With the scored tied at 3, and runners on second and third with one out in the ninth, Bako chopped a slow roller to Phillies shortstop Jimmy Rollins who fielded the ball on the edge of the infield grass but was unable to make a play. Freel scored from third, and Bako was credited with a game-winning single.
"I'm just glad things worked out there," Bako said. "The pitch was outside. It probably would've been ball three. I took a chance."
Bako, filling in for the injured Javier Valentin, went 3-for-4 on Saturday, after beginning the season 0-for-7.
"Bako's been on a few teams that have won," Baker said. "He was a tremendous acquisition for the ballclub. He calls a good game. Whatever we get from his bat is extra."
The Reds are now 3-0 in one-run games this season.
"Good teams have to be versatile," said Reds center fielder Corey Patterson. "You have to have guys who are contact hitters, guys who can steal bases, and guys who hit for power. One-dimensional teams don't make it too far."
Patterson's unique combination of speed and power was evident throughout Saturday's game.
In the first inning, Patterson, who went 1-for-3 with two runs scored, including a solo home run, walked, stole second, advanced to third on a groundout, and scored on Ken Griffey Jr.'s sacrifice fly to put the Reds ahead, 1-0.
First baseman Scott Hatteberg's RBI single in the second inning drove home Adam Dunn to make the score 2-0.
Reds ace Aaron Harang, looking for his first victory of the season, battled for seven innings, allowing two runs on six hits. He walked three and fanned six in his second quality start in as many showings.
Philadelphia scored its first run when Shane Victorino tripled with one out in the third, scoring on Chase Utley's double.
Following Utley's double, Harang retired eight consecutive Phillies batters.
"They're a good hitting team," Harang said. "I tried to keep mistakes to a minimum. I was able to hold them off and give us a chance to win."
Harang pulled a high-wire act in the sixth.
Utley singled and Ryan Howard walked with one out. Pat Burrell followed with an RBI double to left, driving in Utley to tie the score at 2.
Geoff Jenkins walked to load the bases.
Harang then struck out Greg Dobbs on three pitches, and got Chris Coste to hit a lazy pop fly to second baseman Brandon Phillips to end the inning.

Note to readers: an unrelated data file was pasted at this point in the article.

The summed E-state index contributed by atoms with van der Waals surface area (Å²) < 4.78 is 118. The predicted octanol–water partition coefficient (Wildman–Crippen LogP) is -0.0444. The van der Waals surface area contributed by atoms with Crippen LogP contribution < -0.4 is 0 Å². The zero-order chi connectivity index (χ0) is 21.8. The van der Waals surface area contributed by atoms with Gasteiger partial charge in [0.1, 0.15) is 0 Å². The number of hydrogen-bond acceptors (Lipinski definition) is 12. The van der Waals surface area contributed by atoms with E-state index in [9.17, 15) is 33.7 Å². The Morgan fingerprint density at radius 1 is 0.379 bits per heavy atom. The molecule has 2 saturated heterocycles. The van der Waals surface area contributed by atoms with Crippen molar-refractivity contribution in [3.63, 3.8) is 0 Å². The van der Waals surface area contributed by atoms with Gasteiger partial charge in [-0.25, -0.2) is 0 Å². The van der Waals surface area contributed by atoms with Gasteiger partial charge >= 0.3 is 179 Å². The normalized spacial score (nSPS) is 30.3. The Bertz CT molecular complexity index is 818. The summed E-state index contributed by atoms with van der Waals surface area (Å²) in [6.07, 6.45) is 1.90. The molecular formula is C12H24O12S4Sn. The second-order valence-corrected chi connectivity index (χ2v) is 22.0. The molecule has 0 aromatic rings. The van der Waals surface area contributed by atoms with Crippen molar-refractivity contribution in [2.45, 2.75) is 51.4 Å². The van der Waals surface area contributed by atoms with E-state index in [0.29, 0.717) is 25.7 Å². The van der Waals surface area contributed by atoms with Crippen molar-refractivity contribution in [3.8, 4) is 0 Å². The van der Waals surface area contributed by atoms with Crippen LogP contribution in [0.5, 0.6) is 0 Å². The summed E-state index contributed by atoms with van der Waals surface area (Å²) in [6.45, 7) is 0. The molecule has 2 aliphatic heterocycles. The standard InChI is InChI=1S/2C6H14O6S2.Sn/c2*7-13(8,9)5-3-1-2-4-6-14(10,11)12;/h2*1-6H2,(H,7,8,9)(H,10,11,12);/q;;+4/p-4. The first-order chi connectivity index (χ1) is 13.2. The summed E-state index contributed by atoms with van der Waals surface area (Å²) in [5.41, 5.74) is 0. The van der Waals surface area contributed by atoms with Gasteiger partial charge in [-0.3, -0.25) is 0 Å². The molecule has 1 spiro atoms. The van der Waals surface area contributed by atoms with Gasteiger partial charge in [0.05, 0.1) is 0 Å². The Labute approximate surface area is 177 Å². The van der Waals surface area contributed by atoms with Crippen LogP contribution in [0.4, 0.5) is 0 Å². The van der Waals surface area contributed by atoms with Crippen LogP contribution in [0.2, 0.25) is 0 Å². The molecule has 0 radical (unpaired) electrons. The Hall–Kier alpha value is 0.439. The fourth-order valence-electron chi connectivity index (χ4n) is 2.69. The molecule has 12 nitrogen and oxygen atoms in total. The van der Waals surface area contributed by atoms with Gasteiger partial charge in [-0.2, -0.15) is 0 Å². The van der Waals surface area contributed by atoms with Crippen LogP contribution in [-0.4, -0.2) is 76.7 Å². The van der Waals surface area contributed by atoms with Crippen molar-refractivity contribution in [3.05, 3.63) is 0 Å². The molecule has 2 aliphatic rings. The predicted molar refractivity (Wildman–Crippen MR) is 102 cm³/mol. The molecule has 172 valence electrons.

"That's huge, right there," said Baker. "He got out of some trouble. Getting out of that bases-loaded jam was key. We want Aaron to get on the board with that first win, but we'll take the team victory."
The victory appeared to have eluded the Reds when Howard powered a 479-foot home run to center field off Reds left-hander Kent Mercker to put the Phillies ahead, 3-2.
Howard's homer landed just below the smoke stacks in center, equaling the sixth-longest home run in Great American Ball Park history.
"Mercker's been throwing the ball well," Baker said. "He gave up a home run to a home run man. Howard is going to hit his home runs."
Patterson answered in the Reds' ensuing at-bat with a solo home run, his second of the season, which sailed into the home bullpen to tie the score at 3. The homer, off Phillies starter Adam Eaton, was the 96th of Patterson's career.
Later in the inning, the Reds had the lead runners in scoring position, but Phillies reliever Tom Gordon fanned Phillips with runners on first and second.
Phillies right-hander Chad Durbin (0-1) took the loss.
Durbin began the ninth by walking Adam Dunn, who was pinch-ran for by Freel. He then walked Edwin Encarnacion.
Pinch-hitter Norris Hopper's perfectly-placed sacrifice bunt down the third-base line advanced the runners to second and third, setting up Bako's heroics.
Francisco Cordero (1-0) pitched a perfect ninth inning to earn his first victory in a Reds uniform.
"One win is no more important than another," said Patterson. "But it is good to get off to a good start. The long ball's not always going to be there. You have to get on base any way you can. You want to develop good habits and a positive attitude early."